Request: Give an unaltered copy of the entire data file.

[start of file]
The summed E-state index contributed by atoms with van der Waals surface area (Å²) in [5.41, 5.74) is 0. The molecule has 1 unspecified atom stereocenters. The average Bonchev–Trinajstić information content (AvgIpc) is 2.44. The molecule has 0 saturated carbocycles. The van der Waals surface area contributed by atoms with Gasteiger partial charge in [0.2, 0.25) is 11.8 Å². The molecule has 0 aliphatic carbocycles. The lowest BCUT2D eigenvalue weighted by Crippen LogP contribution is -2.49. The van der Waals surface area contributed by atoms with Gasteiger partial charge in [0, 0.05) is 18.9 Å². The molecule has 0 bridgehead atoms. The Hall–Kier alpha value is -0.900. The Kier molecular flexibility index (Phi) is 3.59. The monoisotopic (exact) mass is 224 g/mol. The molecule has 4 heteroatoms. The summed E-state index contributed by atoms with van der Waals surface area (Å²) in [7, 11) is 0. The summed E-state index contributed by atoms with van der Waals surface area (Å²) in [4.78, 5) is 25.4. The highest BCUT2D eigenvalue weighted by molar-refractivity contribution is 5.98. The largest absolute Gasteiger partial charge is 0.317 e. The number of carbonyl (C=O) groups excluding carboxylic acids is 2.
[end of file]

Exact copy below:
The summed E-state index contributed by atoms with van der Waals surface area (Å²) in [5.41, 5.74) is 0. The molecule has 1 unspecified atom stereocenters. The average Bonchev–Trinajstić information content (AvgIpc) is 2.44. The molecule has 0 saturated carbocycles. The van der Waals surface area contributed by atoms with Gasteiger partial charge in [0.2, 0.25) is 11.8 Å². The molecule has 0 aliphatic carbocycles. The lowest BCUT2D eigenvalue weighted by Crippen LogP contribution is -2.49. The van der Waals surface area contributed by atoms with Gasteiger partial charge in [0, 0.05) is 18.9 Å². The molecule has 0 bridgehead atoms. The Hall–Kier alpha value is -0.900. The Kier molecular flexibility index (Phi) is 3.59. The monoisotopic (exact) mass is 224 g/mol. The molecule has 4 heteroatoms. The summed E-state index contributed by atoms with van der Waals surface area (Å²) in [7, 11) is 0. The summed E-state index contributed by atoms with van der Waals surface area (Å²) in [4.78, 5) is 25.4. The highest BCUT2D eigenvalue weighted by molar-refractivity contribution is 5.98. The largest absolute Gasteiger partial charge is 0.317 e. The number of carbonyl (C=O) groups excluding carboxylic acids is 2.